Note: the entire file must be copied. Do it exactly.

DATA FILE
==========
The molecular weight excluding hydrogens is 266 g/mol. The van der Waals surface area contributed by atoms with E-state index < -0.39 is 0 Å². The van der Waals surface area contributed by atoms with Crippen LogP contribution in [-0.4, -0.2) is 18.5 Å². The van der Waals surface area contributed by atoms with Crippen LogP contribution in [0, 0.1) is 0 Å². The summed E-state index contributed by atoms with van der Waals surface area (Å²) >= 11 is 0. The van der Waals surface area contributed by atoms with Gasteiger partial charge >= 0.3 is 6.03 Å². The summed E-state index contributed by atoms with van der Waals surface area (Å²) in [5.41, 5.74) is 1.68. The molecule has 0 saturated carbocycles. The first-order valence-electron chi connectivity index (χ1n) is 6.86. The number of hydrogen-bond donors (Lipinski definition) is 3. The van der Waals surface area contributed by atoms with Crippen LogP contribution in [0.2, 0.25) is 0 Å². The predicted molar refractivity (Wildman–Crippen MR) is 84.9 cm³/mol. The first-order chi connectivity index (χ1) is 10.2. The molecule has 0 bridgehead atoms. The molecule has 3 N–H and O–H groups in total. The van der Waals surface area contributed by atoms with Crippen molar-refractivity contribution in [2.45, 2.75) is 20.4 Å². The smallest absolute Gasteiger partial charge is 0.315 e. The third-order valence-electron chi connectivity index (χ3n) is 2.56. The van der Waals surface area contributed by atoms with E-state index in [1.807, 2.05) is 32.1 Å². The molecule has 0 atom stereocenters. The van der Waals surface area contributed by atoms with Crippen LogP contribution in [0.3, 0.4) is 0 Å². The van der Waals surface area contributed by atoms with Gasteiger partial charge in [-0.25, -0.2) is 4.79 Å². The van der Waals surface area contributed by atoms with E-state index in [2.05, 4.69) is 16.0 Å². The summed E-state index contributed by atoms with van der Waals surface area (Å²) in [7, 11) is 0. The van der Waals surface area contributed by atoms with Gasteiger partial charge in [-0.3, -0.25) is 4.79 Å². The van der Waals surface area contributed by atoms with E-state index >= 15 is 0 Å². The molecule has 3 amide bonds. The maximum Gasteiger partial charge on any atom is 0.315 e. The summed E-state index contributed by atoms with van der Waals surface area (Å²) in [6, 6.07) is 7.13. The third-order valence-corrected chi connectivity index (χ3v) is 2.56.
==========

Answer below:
The molecular weight excluding hydrogens is 266 g/mol. The van der Waals surface area contributed by atoms with E-state index < -0.39 is 0 Å². The van der Waals surface area contributed by atoms with Crippen LogP contribution in [-0.4, -0.2) is 18.5 Å². The van der Waals surface area contributed by atoms with Crippen LogP contribution in [0, 0.1) is 0 Å². The summed E-state index contributed by atoms with van der Waals surface area (Å²) >= 11 is 0. The van der Waals surface area contributed by atoms with Gasteiger partial charge >= 0.3 is 6.03 Å². The summed E-state index contributed by atoms with van der Waals surface area (Å²) in [5.41, 5.74) is 1.68. The molecule has 0 saturated carbocycles. The first-order valence-electron chi connectivity index (χ1n) is 6.86. The number of hydrogen-bond donors (Lipinski definition) is 3. The van der Waals surface area contributed by atoms with Crippen LogP contribution in [0.2, 0.25) is 0 Å². The predicted molar refractivity (Wildman–Crippen MR) is 84.9 cm³/mol. The first-order chi connectivity index (χ1) is 10.2. The molecule has 0 bridgehead atoms. The molecule has 3 N–H and O–H groups in total. The van der Waals surface area contributed by atoms with Crippen molar-refractivity contribution in [2.45, 2.75) is 20.4 Å². The smallest absolute Gasteiger partial charge is 0.315 e. The third-order valence-electron chi connectivity index (χ3n) is 2.56. The van der Waals surface area contributed by atoms with E-state index in [1.807, 2.05) is 32.1 Å². The molecule has 0 atom stereocenters. The van der Waals surface area contributed by atoms with Crippen LogP contribution in [0.3, 0.4) is 0 Å². The van der Waals surface area contributed by atoms with Gasteiger partial charge in [-0.25, -0.2) is 4.79 Å². The van der Waals surface area contributed by atoms with E-state index in [2.05, 4.69) is 16.0 Å². The summed E-state index contributed by atoms with van der Waals surface area (Å²) in [7, 11) is 0. The van der Waals surface area contributed by atoms with Gasteiger partial charge in [-0.3, -0.25) is 4.79 Å². The van der Waals surface area contributed by atoms with E-state index >= 15 is 0 Å². The molecule has 3 amide bonds. The maximum Gasteiger partial charge on any atom is 0.315 e. The summed E-state index contributed by atoms with van der Waals surface area (Å²) in [6, 6.07) is 7.13. The third-order valence-corrected chi connectivity index (χ3v) is 2.56.